May 1, 2012
As a boy, Daniel Murphy started playing baseball through the process of elimination. He realized he was too short for basketball, too slow for soccer, and he didn’t like to get hit so forget about football.
Baseball, however, was a game for which he had a gift and a passion. After playing for Jacksonville University, Murphy was drafted by the New York Mets in 2006, and made his Major League debut in 2008. With a .320 batting average at the start of August 2011, it was shaping up to be Murphy’s best season to date. Then it happened. Again.
A knee injury ended his season early for the second time in two years. At first, Murphy understandably felt depressed about his bad luck. Then, God stepped in.
Though Murphy was raised in a Christian family and attended Sunday school, he admits he didn’t give much thought to his faith. The injury changed his perspective. As he explained to me on Christopher Closeup, “There were moments that led to me surrendering to the Lord. After that, I don’t want to say everything was easy because it isn’t always easy and prosperous. But there was a peace and joy I never experienced before…The Lord had knocked me on my back a number of times, and I had not answered. This time I finally decided to submit and give everything to Him.”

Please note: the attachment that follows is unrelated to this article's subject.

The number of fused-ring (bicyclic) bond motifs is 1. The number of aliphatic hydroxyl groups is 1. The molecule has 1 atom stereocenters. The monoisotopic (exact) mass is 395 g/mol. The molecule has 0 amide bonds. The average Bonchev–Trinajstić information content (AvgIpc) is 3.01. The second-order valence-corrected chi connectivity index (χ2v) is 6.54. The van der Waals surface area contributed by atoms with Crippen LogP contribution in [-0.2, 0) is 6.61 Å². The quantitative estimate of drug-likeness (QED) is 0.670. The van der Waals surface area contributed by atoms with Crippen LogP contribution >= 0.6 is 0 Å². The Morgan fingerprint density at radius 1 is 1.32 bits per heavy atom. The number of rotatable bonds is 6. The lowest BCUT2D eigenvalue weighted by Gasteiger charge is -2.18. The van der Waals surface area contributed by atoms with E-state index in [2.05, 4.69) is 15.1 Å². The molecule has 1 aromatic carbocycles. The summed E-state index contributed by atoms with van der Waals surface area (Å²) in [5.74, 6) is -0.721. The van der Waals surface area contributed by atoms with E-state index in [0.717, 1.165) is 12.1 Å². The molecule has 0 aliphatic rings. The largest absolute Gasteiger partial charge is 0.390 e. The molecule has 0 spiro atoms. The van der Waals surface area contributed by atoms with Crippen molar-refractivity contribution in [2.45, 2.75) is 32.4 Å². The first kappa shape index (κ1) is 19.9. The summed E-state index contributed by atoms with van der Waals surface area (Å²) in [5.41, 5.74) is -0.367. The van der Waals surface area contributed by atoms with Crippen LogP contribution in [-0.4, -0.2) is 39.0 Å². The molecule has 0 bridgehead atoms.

A challenge for any Christian athlete is integrating his faith with his professional life in a way that doesn’t come across like God is picking winners in a sporting event. Murphy seems to have the right approach, saying, “As far as the outcome of a game, I think God cares about the glory. Win, lose, whatever it may be—at the end of the game or end of the season, God wants you to give Him all the glory. That to me is the toughest thing—to humble myself.”
Devoting his time to worthy causes through the “Mets in the Community” program is one of the ways Murphy tries to stay humble and live out his faith. Though he considers them small gestures, he played Santa Claus for some underprivileged kids last Christmas, and took part in a tribute to military families on the TV series, “Extreme Makeover: Home Edition.”
Murphy explained, “Being in a position where we’re so revered as athletes, I try to ask ‘How can I serve? How can I show my teammates and the people of this city that I’m a servant first, and a baseball player second?’ I’m not going to say I always approach it with a joyful heart because I’m human. But I try to let the Lord work on my heart and open me up for opportunities to serve…[so] that serving becomes the norm.”
With a rehabbed knee, Daniel Murphy is happy to be back on the field, playing the game he loves. Trusting in a higher power is also part of Murphy’s game plan in 2012. He said, “My biggest thing is giving everything to the Lord right now, coming to Him with open hands and trusting that His paths for my life are better than anything I could ever script for myself.”